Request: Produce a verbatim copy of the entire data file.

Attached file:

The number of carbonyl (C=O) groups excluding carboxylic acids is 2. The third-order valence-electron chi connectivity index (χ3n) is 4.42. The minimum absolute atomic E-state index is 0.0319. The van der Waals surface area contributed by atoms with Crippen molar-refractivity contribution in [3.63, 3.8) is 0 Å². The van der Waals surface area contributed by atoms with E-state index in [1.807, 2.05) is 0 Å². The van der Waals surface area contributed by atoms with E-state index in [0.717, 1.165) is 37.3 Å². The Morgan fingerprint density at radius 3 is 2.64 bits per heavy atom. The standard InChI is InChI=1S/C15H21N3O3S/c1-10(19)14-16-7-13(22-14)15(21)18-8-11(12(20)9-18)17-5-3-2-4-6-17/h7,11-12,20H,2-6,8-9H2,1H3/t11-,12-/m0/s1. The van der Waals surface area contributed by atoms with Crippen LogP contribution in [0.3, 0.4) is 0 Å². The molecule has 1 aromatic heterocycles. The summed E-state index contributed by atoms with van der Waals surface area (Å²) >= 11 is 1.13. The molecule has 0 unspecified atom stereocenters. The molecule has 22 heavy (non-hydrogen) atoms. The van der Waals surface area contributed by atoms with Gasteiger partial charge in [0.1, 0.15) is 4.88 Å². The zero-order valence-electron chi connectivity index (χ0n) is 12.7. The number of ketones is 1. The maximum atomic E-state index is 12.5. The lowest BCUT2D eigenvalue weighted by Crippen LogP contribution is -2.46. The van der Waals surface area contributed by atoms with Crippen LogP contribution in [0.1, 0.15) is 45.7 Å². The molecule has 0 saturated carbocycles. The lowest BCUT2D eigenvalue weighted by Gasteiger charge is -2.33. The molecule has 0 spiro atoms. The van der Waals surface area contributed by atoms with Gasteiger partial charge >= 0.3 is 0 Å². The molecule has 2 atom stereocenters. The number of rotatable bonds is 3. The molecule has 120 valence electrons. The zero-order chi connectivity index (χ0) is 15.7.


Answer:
The number of carbonyl (C=O) groups excluding carboxylic acids is 2. The third-order valence-electron chi connectivity index (χ3n) is 4.42. The minimum absolute atomic E-state index is 0.0319. The van der Waals surface area contributed by atoms with Crippen molar-refractivity contribution in [3.63, 3.8) is 0 Å². The van der Waals surface area contributed by atoms with E-state index in [1.807, 2.05) is 0 Å². The van der Waals surface area contributed by atoms with E-state index in [0.717, 1.165) is 37.3 Å². The Morgan fingerprint density at radius 3 is 2.64 bits per heavy atom. The standard InChI is InChI=1S/C15H21N3O3S/c1-10(19)14-16-7-13(22-14)15(21)18-8-11(12(20)9-18)17-5-3-2-4-6-17/h7,11-12,20H,2-6,8-9H2,1H3/t11-,12-/m0/s1. The van der Waals surface area contributed by atoms with Crippen LogP contribution in [0.3, 0.4) is 0 Å². The molecule has 1 aromatic heterocycles. The summed E-state index contributed by atoms with van der Waals surface area (Å²) >= 11 is 1.13. The molecule has 0 unspecified atom stereocenters. The molecule has 22 heavy (non-hydrogen) atoms. The van der Waals surface area contributed by atoms with Gasteiger partial charge in [0.1, 0.15) is 4.88 Å². The zero-order valence-electron chi connectivity index (χ0n) is 12.7. The number of ketones is 1. The maximum atomic E-state index is 12.5. The lowest BCUT2D eigenvalue weighted by Crippen LogP contribution is -2.46. The van der Waals surface area contributed by atoms with Crippen LogP contribution in [0.1, 0.15) is 45.7 Å². The molecule has 0 saturated carbocycles. The lowest BCUT2D eigenvalue weighted by Gasteiger charge is -2.33. The molecule has 0 spiro atoms. The van der Waals surface area contributed by atoms with Gasteiger partial charge >= 0.3 is 0 Å². The molecule has 2 atom stereocenters. The number of rotatable bonds is 3. The molecule has 120 valence electrons. The zero-order chi connectivity index (χ0) is 15.7.